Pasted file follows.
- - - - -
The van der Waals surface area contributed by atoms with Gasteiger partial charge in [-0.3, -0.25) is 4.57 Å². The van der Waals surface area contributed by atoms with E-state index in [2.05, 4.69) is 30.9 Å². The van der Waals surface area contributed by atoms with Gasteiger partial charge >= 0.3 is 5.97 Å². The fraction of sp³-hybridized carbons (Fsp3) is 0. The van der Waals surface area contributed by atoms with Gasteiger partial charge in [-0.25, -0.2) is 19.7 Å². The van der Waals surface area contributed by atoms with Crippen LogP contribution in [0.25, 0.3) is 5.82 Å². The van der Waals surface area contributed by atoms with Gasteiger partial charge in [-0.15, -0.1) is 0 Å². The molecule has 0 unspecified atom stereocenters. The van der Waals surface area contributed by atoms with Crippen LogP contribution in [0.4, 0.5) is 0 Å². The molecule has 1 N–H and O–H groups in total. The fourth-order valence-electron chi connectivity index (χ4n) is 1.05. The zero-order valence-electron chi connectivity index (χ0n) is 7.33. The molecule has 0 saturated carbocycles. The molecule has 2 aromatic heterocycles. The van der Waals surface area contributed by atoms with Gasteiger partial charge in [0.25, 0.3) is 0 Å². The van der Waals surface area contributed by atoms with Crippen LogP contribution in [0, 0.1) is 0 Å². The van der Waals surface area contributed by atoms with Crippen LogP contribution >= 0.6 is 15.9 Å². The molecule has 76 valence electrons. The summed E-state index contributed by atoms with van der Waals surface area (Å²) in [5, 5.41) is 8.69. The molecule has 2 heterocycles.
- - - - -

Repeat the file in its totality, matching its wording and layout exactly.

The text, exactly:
The van der Waals surface area contributed by atoms with Gasteiger partial charge in [-0.3, -0.25) is 4.57 Å². The van der Waals surface area contributed by atoms with E-state index in [2.05, 4.69) is 30.9 Å². The van der Waals surface area contributed by atoms with Gasteiger partial charge >= 0.3 is 5.97 Å². The fraction of sp³-hybridized carbons (Fsp3) is 0. The van der Waals surface area contributed by atoms with Gasteiger partial charge in [-0.25, -0.2) is 19.7 Å². The van der Waals surface area contributed by atoms with Crippen LogP contribution in [0.25, 0.3) is 5.82 Å². The van der Waals surface area contributed by atoms with Gasteiger partial charge in [-0.15, -0.1) is 0 Å². The molecule has 0 unspecified atom stereocenters. The van der Waals surface area contributed by atoms with Crippen LogP contribution in [0.4, 0.5) is 0 Å². The molecule has 1 N–H and O–H groups in total. The fourth-order valence-electron chi connectivity index (χ4n) is 1.05. The zero-order valence-electron chi connectivity index (χ0n) is 7.33. The molecule has 0 saturated carbocycles. The molecule has 2 aromatic heterocycles. The van der Waals surface area contributed by atoms with Gasteiger partial charge in [0.25, 0.3) is 0 Å². The van der Waals surface area contributed by atoms with Crippen LogP contribution in [0, 0.1) is 0 Å². The van der Waals surface area contributed by atoms with Crippen LogP contribution >= 0.6 is 15.9 Å². The molecule has 76 valence electrons. The summed E-state index contributed by atoms with van der Waals surface area (Å²) in [5, 5.41) is 8.69. The molecule has 2 heterocycles.